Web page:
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Articles Posted in Slip and Fall

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Winter is coming?

Winter is here?

Winter never left?

Either way you cut it; it’s getting cold outside. And with colder weather comes snow and ice. Snow and ice mean dangerous driving conditions along with slip and fall walking hazards.

The focus of this edition of the Toronto Injury Lawyer Blog will be on winter time slip and falls in Ontario.

What’s changed for slip and fall cases in Ontario?

In December 2020, without any consultation, the Ontario Provincial Government introduced the Occupiers’ Liability Amendment Act

The Occupiers’ Liability Amendment Act provides for a new 60 day notice period for slip and fall cases involving snow and ice:

Notice period — injury from snow, ice

6.1 (1) No action shall be brought for the recovery of damages for personal injury caused by snow or ice against a person or persons listed in subsection (2) unless, within 60 days after the occurrence of the injury, written notice of the claim, including the date, time and location of the occurrence, has been personally served on or sent by registered mail to at least one person listed in subsection (2).

Not only does a Plaintiff have to give notice of his/her claim within 60 days; but the notice must either be served personally or sent by registered mail to:

1. The occupier of the premises and;

2. The independent contractor(s) employed by the occupier to remove snow or ice on the premises during the relevant period in which the injury occurred.

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Slip and fall accidents resulting in serious injuries can be very difficult on the innocent accident victim; particularly when it comes to making ends meet.

How and when will lost wages be paid?

How and when will treatment costs not covered by OHIP be paid (physio, massage, chiro etc.)?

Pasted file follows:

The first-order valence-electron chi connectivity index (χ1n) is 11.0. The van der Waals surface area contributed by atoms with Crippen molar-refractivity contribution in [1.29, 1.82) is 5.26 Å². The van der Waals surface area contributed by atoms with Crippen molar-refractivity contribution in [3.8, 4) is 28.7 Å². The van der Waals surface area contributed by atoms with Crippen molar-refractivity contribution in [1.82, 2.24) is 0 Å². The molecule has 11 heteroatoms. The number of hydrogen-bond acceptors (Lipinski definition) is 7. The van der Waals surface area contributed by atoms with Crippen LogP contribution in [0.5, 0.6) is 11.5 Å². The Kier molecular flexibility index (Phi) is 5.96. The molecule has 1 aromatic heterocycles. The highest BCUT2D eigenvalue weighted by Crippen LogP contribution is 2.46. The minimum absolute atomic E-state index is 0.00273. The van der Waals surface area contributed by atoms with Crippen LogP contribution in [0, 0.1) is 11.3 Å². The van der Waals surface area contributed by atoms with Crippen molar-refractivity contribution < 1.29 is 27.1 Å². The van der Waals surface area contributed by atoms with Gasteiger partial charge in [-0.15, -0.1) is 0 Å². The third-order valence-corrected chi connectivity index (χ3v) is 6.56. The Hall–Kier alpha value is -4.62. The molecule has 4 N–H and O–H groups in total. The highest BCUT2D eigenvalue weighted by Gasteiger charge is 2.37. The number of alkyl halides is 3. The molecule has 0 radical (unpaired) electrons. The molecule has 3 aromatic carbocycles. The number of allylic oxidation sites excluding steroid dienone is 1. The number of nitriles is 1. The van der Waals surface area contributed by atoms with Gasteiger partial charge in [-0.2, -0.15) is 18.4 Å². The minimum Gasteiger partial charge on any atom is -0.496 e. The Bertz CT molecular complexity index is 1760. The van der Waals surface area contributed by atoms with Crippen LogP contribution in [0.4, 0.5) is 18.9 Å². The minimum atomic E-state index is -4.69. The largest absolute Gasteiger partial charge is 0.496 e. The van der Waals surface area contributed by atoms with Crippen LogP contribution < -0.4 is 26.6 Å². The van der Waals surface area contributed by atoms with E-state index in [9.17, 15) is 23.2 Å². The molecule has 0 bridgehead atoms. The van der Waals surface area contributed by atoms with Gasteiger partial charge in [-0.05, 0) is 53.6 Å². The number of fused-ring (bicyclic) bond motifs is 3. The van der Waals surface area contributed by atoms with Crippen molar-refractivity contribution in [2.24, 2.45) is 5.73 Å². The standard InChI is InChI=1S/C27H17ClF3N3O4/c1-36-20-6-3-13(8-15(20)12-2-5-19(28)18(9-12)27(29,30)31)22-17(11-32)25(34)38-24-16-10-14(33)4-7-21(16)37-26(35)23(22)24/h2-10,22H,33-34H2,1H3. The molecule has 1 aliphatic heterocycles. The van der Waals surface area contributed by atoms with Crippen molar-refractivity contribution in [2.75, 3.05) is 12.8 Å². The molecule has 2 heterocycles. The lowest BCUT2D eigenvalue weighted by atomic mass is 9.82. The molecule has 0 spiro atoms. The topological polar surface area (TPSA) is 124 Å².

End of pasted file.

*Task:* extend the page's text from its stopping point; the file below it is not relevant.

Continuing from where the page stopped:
Will attendant care services be available and if so; who will pay for those services?

How do my out of pocket expenses get paid?

What about my damaged glasses or clothing? Will I be compensated for that; and if so; when?

These are all valid questions and concerns which a number of our slip and fall or trip and fall clients have expressed to our personal injury lawyers.

In a car accident case, all of these items are covered through Ontario’s no fault accident benefit coverage. That’s means that so long as you meet the disability test(s) for these benefits; and they are deemed to be reasonable and necessary, these benefits will be paid out to the accident victim.

In a trip and fall case, or slip and fall case, accident benefits are NOT available to the innocent accident victim. There is no interim insurance (unless privately purchased) which will cover these heads of damages. The Plaintiff will have to wait until the end of the case in order to get compensated for these damages.

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Identifying the correct party to sue in a slip or trip and fall case can be tricky.

In a car accident case; it’s a bit more straightforward: You sue the at fault driver. You also sue the owner of the vehicle as well.

In an dog bite or dog attack case identifying the correct party to sue is straightforward was well: You sue the owner of the dog.

How about an assault case? That’s sounds pretty straight forward as well: You sue the assailant.

How about a long term disability case? That’s easy: You sue the long term disability insurer.

Things get a bit more complicated in a slip and fall; or trip and fall case.

First you need to identify where the fall happened. Knowing the exact location of the fall is very important. A few inches to the left or to the right can change the identity of the owner. And getting the correct identity of the owner is of paramount importance for a slip and fall or trip and fall case. Suing the wrong owner won’t get a Plaintiff anywhere.

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Slip and fall accidents can cause serious physical and emotional injury. Adding insult to injury is the fact that you will always second guess yourself:

What if I didn’t step where I did? Could I have avoided the fall? Could I have paid better attention? Would different shoes or boots have prevented my fall?”